Defensive medicine adds billions to healthcare costs

doctors prescribe more treatment than they believe is necessary to avoid lawsuits.

Doctors order tests to fend off lawsuits

ATLANTA -- Physicians estimate the cost of defensive medicine to be between 26 and 34 percent of total annual healthcare costs, according to a recent report by Jackson Healthcare. At an estimated $2.5 trillion in annual spending, this means $650-850 billion is spent each year on medical orders intended to avoid lawsuits rather than treat patients.

In its report, “A Costly Defense: Physicians Sound Off on the High Price of Defensive Medicine,” Jackson Healthcare summarizes physician opinions on defensive medicine collected between October 2009 and May 2011 and concludes that the fear of being sued drives physicians to order tests and treatments as added insurance, which inflates healthcare spending.

“Unfortunately, there is little agreement on how much defensive medicine is actually costing us,” said Richard L. Jackson, chairman and CEO of Jackson Healthcare. “However, the reality is that it is generating significant costs and waste with ripple effects beyond the economic impact. For example, patients are being under- and over-treated with medically unnecessary tests and procedures.”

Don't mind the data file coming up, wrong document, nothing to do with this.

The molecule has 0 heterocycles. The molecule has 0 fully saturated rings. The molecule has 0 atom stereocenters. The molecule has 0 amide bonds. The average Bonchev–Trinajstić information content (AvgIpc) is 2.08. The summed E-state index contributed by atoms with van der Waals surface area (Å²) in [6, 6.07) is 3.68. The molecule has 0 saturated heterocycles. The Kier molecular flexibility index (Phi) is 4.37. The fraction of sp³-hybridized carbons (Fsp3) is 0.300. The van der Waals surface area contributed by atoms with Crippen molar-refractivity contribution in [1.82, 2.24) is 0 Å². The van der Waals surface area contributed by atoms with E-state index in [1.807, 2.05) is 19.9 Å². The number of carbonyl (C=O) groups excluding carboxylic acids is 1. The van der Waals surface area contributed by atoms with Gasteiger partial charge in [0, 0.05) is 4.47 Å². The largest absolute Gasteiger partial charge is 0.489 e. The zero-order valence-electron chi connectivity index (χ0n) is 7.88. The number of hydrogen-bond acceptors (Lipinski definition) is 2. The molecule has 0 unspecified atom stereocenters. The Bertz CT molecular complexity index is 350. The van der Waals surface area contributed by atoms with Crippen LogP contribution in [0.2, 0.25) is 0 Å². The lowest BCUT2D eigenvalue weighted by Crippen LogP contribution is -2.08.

Not everyone agrees with Jackson Healthcare’s figure.

J. William Thomas, professor of population health and health policy at the Muskie School of Public Policy in Portland, Maine, believes the cost of defensive medicine is much lower.

“The Jackson Healthcare estimates of defensive medicine costs are significantly higher than those based on current research,” said Thomas.

“My own estimate of defensive medicine costs is much lower, in the range of $13 billion. This estimate is based on the most comprehensive data source currently available, and is in agreement with the results of other recent studies using comprehensive data,” he continued.

The Congressional Budget Office estimates the cost of defensive medicine to be $54 billion over ten years, yet another distinctly different number.

“There is a problem with defining defensive medicine. It’s difficult to know the exact cost,” explained Kevin Pho, MD, a Nashua, N.H.-based primary care physician who comments regularly on healthcare issues from the provider perspective on his blog KevinMD.com.

“However, regardless of the exact cost, there is a significant impact. One thing to emphasize is why doctors fear malpractice lawsuits. Even if a case ultimately gets settled and they do not have to pay out of pocket, it is tremendously disruptive, both personally and professionally.”

Pho believes the high cost of defensive medicine will continue to plague the U.S. healthcare system because American healthcare consumers are conditioned to believe more tests equals better care and because physicians are terrified of being sued.

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